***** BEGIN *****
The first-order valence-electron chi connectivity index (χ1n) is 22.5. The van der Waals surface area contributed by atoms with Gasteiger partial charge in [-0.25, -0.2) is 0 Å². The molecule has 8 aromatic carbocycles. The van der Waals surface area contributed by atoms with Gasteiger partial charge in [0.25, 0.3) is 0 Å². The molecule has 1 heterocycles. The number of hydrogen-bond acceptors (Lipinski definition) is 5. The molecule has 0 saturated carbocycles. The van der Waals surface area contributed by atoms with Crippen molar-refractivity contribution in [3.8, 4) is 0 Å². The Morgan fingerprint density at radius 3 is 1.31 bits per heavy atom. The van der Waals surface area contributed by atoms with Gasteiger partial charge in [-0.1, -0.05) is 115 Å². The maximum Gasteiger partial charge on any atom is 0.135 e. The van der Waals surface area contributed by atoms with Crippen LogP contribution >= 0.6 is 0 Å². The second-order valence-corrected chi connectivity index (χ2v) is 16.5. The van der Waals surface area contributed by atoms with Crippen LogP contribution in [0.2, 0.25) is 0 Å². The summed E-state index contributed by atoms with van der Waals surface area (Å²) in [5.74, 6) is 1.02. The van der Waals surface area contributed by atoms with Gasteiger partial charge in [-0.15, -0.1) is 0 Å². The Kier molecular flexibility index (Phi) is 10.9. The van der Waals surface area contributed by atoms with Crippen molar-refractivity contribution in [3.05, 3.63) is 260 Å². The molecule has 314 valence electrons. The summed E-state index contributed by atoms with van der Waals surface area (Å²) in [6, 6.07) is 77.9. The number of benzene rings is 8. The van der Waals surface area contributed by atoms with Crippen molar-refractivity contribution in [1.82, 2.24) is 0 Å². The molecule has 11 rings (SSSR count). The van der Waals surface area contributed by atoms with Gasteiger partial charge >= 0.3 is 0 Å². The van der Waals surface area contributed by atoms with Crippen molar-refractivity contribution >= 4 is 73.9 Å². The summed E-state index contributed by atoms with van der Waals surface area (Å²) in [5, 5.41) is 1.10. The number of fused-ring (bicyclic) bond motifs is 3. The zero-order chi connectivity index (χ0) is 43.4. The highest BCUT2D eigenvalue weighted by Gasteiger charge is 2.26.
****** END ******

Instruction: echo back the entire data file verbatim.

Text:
The first-order valence-electron chi connectivity index (χ1n) is 22.5. The van der Waals surface area contributed by atoms with Gasteiger partial charge in [-0.25, -0.2) is 0 Å². The molecule has 8 aromatic carbocycles. The van der Waals surface area contributed by atoms with Gasteiger partial charge in [0.25, 0.3) is 0 Å². The molecule has 1 heterocycles. The number of hydrogen-bond acceptors (Lipinski definition) is 5. The molecule has 0 saturated carbocycles. The van der Waals surface area contributed by atoms with Crippen molar-refractivity contribution in [3.8, 4) is 0 Å². The Morgan fingerprint density at radius 3 is 1.31 bits per heavy atom. The van der Waals surface area contributed by atoms with Gasteiger partial charge in [-0.1, -0.05) is 115 Å². The maximum Gasteiger partial charge on any atom is 0.135 e. The van der Waals surface area contributed by atoms with Crippen LogP contribution >= 0.6 is 0 Å². The second-order valence-corrected chi connectivity index (χ2v) is 16.5. The van der Waals surface area contributed by atoms with Crippen LogP contribution in [0.2, 0.25) is 0 Å². The summed E-state index contributed by atoms with van der Waals surface area (Å²) in [5.74, 6) is 1.02. The van der Waals surface area contributed by atoms with Gasteiger partial charge in [-0.15, -0.1) is 0 Å². The Kier molecular flexibility index (Phi) is 10.9. The van der Waals surface area contributed by atoms with Crippen molar-refractivity contribution in [3.05, 3.63) is 260 Å². The molecule has 314 valence electrons. The summed E-state index contributed by atoms with van der Waals surface area (Å²) in [6, 6.07) is 77.9. The number of benzene rings is 8. The van der Waals surface area contributed by atoms with Crippen molar-refractivity contribution in [1.82, 2.24) is 0 Å². The molecule has 11 rings (SSSR count). The van der Waals surface area contributed by atoms with Gasteiger partial charge >= 0.3 is 0 Å². The van der Waals surface area contributed by atoms with Crippen molar-refractivity contribution >= 4 is 73.9 Å². The summed E-state index contributed by atoms with van der Waals surface area (Å²) in [5, 5.41) is 1.10. The number of fused-ring (bicyclic) bond motifs is 3. The zero-order chi connectivity index (χ0) is 43.4. The highest BCUT2D eigenvalue weighted by Gasteiger charge is 2.26.